The issue can be better highlighted through the experience of the Latin and South American region, which has seen a dearth of private investment.

The Janus Henderson Latin America Decarbonisation Report analysed decarbonisation efforts across Mexico, Central America and the Caribbean, and South America against 3 metrics: renewable energy as a percentage of total energy mix, climate bond issuance, and net zero target dates.

Of the 43 countries covered, only 8 (including Mexico and Venezuela) have not made commitments to net zero by 2050. But the broad net zero commitments have not yet translated into significant use of climate-related capital market financing instruments, such as green bonds. Only 12 countries out of the 43 included in the analysis have to date issued carbon bonds.

Many countries in the region have developed renewable energy generation for decades, prompted, for example, by the 1970s energy crisis which resulted in a boost in ethanol production in Brazil.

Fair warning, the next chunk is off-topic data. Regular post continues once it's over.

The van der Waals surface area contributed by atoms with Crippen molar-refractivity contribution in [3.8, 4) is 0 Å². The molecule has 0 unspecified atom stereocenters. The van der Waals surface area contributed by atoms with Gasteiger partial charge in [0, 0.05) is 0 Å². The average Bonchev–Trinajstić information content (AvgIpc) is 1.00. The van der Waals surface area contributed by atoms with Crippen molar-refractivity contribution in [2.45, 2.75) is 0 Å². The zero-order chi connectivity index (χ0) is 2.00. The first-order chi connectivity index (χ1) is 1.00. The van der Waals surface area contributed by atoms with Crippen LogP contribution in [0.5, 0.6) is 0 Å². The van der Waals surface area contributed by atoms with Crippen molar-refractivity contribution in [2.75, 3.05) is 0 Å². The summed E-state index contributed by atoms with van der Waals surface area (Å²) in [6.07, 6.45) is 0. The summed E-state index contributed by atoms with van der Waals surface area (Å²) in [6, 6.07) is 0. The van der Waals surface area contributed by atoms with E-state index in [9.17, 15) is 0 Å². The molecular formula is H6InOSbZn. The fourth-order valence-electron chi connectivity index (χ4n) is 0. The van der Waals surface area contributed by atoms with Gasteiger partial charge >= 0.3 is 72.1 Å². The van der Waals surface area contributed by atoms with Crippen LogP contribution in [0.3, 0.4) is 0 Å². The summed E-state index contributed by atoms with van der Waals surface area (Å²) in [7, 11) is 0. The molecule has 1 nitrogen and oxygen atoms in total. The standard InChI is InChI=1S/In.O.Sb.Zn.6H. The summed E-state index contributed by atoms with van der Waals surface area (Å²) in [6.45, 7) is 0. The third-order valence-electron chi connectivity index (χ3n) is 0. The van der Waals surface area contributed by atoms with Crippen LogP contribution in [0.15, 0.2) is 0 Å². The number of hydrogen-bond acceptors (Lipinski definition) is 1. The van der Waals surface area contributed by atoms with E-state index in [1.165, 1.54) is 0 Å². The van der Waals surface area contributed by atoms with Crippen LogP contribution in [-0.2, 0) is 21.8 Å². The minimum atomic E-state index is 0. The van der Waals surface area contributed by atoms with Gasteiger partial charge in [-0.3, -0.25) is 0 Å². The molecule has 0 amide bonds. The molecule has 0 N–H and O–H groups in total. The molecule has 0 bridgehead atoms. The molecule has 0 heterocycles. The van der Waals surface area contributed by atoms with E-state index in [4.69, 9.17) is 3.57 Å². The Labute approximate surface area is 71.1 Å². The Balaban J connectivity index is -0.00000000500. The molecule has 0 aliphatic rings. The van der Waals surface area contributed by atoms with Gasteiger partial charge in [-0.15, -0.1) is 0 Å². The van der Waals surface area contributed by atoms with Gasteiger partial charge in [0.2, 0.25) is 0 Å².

Rapid economic growth and higher fossil fuel demand also drove net oil importing countries such as Uruguay and Guatemala to diversify their energy sources, while hydropower alone contributes 45% of Latin America's electricity generation.

But the lack of capital market financing instruments is stunting further decarbonisation efforts. Climate bond issuance in Latin America, US$45 billion from 11 countries, is too small for the region relative to the overall US$1 trillion size of the global climate bond market.

Limited issuance has been driven by lack of government bond issuances, which hinders broader adoption of climate bonds from corporate issuers; limited private investment pool compared to other emerging regions such as Asia; and several large scale renewable energy projects funded by corporate sponsors from developed markets.

Typically, government policy is required as a supporting mechanism to capital markets but currently individual countries have different green bond policies and frameworks, resulting in market fragmentation, liquidity constraints, and obstacles to international investor participation in bond issuances.

Analysts and industry experts are now advocating a coordinated response through consistent rules by governments on issues from technical standards to regulation of carbon intensive activities, in order to accelerate decarbonisation at a pan-regional level.